Champaign Countywide celebration of MLK focuses on unity

Bishop Kenneth C. Ulmer, left, and State Representative Naomi Jakobsson, center, speak with Imani Weibel, 8, and her mother Sue Feldman after the 2009 Rev. Dr. Martin Luther King Jr. Countywide Celebration on Friday in Champaign. Ulmer, a University gradu Erica Magda

Bishop Kenneth C. Ulmer, left, and State Representative Naomi Jakobsson, center, speak with Imani Weibel, 8, and her mother Sue Feldman after the 2009 Rev. Dr. Martin Luther King Jr. Countywide Celebration on Friday in Champaign. Ulmer, a University gradu Erica Magda

By Grace Rebekah Kenney

At the Eighth Annual Countywide Celebration of the life of Rev. Dr. Martin Luther King Jr., the message of unity was alive and well.

A collaborative effort on the parts of Champaign, Urbana and Champaign County, the celebration highlighted the work of King and continued his message of peace, equality and the brotherhood of all humanity.

Some of those who attended said that this year’s Martin Luther King Jr. Day has a particular relevance, with the inauguration of the United States’ first black president falling on the following day.

Evelyn Burnett Underwood said she has been a staunch civil rights supporter her entire life. Underwood recalled early days on a Mississippi plantation, the daughter of sharecroppers.

“I lived where there were separate bathrooms,” Underwood said.

Today, her life is drastically different, a holder of five university degrees and a leader in the community. Underwood acknowledged the inspirational life of King and noted how drastically things have changed since she was young.

Ashley Herrington, a part-time employee at the University, sees a definite connection between this year’s celebration of King’s life and work and President-elect Barack Obama’s inauguration.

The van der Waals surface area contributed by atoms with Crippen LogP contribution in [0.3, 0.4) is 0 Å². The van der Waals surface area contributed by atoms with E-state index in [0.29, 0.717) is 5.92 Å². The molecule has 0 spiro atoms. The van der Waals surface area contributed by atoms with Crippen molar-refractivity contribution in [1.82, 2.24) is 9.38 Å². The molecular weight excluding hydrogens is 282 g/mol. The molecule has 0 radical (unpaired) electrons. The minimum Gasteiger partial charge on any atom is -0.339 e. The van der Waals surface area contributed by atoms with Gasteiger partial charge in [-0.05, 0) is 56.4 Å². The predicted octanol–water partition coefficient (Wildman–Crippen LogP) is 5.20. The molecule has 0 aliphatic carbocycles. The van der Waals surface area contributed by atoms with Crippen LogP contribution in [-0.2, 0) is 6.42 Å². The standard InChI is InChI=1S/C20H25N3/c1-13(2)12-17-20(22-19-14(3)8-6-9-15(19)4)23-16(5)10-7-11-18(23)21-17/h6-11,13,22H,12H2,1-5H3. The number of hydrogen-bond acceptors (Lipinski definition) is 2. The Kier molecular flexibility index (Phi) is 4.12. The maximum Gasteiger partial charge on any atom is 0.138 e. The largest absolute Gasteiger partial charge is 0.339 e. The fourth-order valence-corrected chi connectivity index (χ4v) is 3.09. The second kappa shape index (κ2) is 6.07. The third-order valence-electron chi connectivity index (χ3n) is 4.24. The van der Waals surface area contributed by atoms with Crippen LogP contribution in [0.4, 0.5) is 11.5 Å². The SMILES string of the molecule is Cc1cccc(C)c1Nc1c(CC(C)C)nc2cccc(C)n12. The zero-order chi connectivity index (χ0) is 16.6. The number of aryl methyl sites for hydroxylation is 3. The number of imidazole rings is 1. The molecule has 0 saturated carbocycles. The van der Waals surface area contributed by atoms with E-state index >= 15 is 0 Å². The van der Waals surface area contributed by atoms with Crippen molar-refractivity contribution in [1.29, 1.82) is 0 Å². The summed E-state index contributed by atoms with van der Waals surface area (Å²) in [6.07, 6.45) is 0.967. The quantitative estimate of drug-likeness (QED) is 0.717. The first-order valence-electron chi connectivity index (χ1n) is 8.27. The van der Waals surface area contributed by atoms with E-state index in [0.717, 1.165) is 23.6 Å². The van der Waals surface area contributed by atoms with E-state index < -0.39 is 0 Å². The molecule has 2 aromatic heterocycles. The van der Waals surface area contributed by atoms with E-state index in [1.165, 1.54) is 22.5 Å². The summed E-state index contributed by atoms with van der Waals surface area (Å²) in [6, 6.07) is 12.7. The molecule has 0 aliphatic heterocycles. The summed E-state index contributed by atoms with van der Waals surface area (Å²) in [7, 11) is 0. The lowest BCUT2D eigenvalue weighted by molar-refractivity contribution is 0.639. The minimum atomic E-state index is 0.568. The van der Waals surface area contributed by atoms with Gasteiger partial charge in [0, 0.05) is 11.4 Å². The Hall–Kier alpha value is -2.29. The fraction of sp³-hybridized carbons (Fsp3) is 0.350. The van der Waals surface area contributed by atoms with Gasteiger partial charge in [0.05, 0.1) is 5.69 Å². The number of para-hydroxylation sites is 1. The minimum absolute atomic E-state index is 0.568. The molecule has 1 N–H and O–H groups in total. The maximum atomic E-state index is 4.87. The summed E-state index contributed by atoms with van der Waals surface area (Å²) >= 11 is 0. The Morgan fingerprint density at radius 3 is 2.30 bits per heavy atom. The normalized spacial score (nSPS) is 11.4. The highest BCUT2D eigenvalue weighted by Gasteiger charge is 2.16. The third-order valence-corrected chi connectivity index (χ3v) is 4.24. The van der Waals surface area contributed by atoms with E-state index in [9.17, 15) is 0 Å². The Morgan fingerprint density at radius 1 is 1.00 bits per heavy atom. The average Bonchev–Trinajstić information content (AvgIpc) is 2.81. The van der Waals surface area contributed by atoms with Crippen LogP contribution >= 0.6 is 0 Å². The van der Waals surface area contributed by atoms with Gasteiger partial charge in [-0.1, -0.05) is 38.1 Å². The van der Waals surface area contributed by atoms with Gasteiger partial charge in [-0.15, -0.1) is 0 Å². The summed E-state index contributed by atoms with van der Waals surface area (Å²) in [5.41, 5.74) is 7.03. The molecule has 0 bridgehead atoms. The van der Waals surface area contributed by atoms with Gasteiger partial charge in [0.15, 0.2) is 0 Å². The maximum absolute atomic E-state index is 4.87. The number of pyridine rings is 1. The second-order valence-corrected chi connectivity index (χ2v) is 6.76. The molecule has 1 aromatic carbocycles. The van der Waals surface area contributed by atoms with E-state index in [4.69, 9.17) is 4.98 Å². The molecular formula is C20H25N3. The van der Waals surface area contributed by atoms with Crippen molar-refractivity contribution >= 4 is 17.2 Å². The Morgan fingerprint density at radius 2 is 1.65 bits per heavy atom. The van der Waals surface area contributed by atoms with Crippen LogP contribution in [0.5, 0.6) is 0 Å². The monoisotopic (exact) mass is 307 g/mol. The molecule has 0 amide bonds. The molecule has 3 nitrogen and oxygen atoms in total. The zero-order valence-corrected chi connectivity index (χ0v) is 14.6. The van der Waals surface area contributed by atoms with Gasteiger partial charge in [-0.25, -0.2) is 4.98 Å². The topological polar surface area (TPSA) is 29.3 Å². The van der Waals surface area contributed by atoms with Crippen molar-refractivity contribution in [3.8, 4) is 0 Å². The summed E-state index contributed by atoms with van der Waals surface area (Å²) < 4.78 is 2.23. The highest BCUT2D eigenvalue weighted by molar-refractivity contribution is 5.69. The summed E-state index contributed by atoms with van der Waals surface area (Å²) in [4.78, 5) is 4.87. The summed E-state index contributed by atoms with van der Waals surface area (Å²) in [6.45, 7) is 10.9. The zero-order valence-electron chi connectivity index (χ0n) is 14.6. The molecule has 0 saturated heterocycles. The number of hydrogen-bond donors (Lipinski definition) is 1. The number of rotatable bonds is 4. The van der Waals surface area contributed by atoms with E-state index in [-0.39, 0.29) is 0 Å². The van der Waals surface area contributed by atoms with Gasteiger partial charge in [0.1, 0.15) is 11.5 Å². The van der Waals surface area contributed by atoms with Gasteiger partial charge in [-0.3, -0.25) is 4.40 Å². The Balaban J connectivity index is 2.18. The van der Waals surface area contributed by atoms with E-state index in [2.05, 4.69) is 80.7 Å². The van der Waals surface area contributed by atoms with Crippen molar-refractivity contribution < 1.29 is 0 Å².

“Martin Luther King was our first voice,” Herrington said. “If it wasn’t for Martin Luther King, Barack Obama probably wouldn’t be influenced to do what he did.”

Not only have Americans on the whole been affected, but those outside the United States have been inspired as well.

Teresa Kang, a pianist from Korea who performed at the event and graduate student, said that when she was in Korea, she knew of King.

“Living here, it’s a totally different dynamic,” Kang said.

Kang said she sees some parallels between the American civil rights movement and Korea’s current conflict with North Korea. Kang was inspired by the words of the event’s keynote speaker, Bishop Kenneth C. Ulmer, in that one doesn’t have to agree on everything to be unified. Kang said that one thing she’ll be taking away from the celebration is the idea that “being different can be good,” and that she has hope for the future of her own country.

Although many of the audience members lived during the civil rights movement, younger community members attended as well. Crofton Coleman, a student at St. Thomas More High School in Champaign, said that although not involved in the civil rights movement, he still felt the effects of King’s life.

“He paved the way for all different kinds of people,” Coleman said.

Ulmer’s keynote message about unity despite diversity motivated audience members to continue applying King’s message within their own community.

“It’s a historical event for the African-American race and it’s a big change for this generation,” Herrington said.

“But any race can make it, not just African-Americans.”